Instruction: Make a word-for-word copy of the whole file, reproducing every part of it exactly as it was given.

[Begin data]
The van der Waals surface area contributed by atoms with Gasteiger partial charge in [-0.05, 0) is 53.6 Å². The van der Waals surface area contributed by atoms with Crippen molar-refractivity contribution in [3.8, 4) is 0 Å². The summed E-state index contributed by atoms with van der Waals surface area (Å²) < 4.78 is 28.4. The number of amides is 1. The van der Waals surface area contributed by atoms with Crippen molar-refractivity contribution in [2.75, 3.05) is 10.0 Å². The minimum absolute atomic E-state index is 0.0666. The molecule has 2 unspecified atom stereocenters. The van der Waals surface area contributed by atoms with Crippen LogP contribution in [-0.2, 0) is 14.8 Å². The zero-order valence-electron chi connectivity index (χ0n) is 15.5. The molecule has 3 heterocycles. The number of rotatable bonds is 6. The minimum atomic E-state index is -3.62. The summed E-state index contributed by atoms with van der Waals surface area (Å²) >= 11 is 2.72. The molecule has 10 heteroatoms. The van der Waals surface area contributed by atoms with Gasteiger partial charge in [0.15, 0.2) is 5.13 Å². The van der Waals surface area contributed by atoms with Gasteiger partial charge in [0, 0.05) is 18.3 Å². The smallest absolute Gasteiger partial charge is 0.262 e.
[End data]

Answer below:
The van der Waals surface area contributed by atoms with Gasteiger partial charge in [-0.05, 0) is 53.6 Å². The van der Waals surface area contributed by atoms with Crippen molar-refractivity contribution in [3.8, 4) is 0 Å². The summed E-state index contributed by atoms with van der Waals surface area (Å²) < 4.78 is 28.4. The number of amides is 1. The van der Waals surface area contributed by atoms with Crippen molar-refractivity contribution in [2.75, 3.05) is 10.0 Å². The minimum absolute atomic E-state index is 0.0666. The molecule has 2 unspecified atom stereocenters. The van der Waals surface area contributed by atoms with Crippen LogP contribution in [-0.2, 0) is 14.8 Å². The zero-order valence-electron chi connectivity index (χ0n) is 15.5. The molecule has 3 heterocycles. The number of rotatable bonds is 6. The minimum atomic E-state index is -3.62. The summed E-state index contributed by atoms with van der Waals surface area (Å²) >= 11 is 2.72. The molecule has 10 heteroatoms. The van der Waals surface area contributed by atoms with Gasteiger partial charge in [0.15, 0.2) is 5.13 Å². The van der Waals surface area contributed by atoms with Gasteiger partial charge in [0, 0.05) is 18.3 Å². The smallest absolute Gasteiger partial charge is 0.262 e.